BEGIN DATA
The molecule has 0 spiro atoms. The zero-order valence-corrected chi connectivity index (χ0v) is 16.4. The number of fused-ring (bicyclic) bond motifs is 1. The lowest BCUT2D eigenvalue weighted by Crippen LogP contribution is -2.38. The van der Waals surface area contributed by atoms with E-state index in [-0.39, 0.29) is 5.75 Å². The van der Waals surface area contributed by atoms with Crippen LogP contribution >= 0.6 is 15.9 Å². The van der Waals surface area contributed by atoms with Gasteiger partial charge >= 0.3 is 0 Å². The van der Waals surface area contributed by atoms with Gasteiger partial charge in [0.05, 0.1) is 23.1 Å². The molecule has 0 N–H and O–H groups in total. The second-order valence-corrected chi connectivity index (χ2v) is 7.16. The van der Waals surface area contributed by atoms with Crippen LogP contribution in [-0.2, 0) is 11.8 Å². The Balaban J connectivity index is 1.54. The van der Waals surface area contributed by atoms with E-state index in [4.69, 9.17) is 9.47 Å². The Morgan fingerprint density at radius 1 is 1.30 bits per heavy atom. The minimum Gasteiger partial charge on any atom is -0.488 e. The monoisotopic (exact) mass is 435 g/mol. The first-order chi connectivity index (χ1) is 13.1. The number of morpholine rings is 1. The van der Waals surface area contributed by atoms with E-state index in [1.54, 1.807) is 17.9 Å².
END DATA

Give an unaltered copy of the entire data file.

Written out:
The molecule has 0 spiro atoms. The zero-order valence-corrected chi connectivity index (χ0v) is 16.4. The number of fused-ring (bicyclic) bond motifs is 1. The lowest BCUT2D eigenvalue weighted by Crippen LogP contribution is -2.38. The van der Waals surface area contributed by atoms with E-state index in [-0.39, 0.29) is 5.75 Å². The van der Waals surface area contributed by atoms with Crippen LogP contribution >= 0.6 is 15.9 Å². The van der Waals surface area contributed by atoms with Gasteiger partial charge >= 0.3 is 0 Å². The van der Waals surface area contributed by atoms with Gasteiger partial charge in [0.05, 0.1) is 23.1 Å². The molecule has 0 N–H and O–H groups in total. The second-order valence-corrected chi connectivity index (χ2v) is 7.16. The van der Waals surface area contributed by atoms with Crippen LogP contribution in [-0.2, 0) is 11.8 Å². The Balaban J connectivity index is 1.54. The van der Waals surface area contributed by atoms with E-state index in [4.69, 9.17) is 9.47 Å². The Morgan fingerprint density at radius 1 is 1.30 bits per heavy atom. The minimum Gasteiger partial charge on any atom is -0.488 e. The monoisotopic (exact) mass is 435 g/mol. The first-order chi connectivity index (χ1) is 13.1. The number of morpholine rings is 1. The van der Waals surface area contributed by atoms with E-state index in [1.54, 1.807) is 17.9 Å².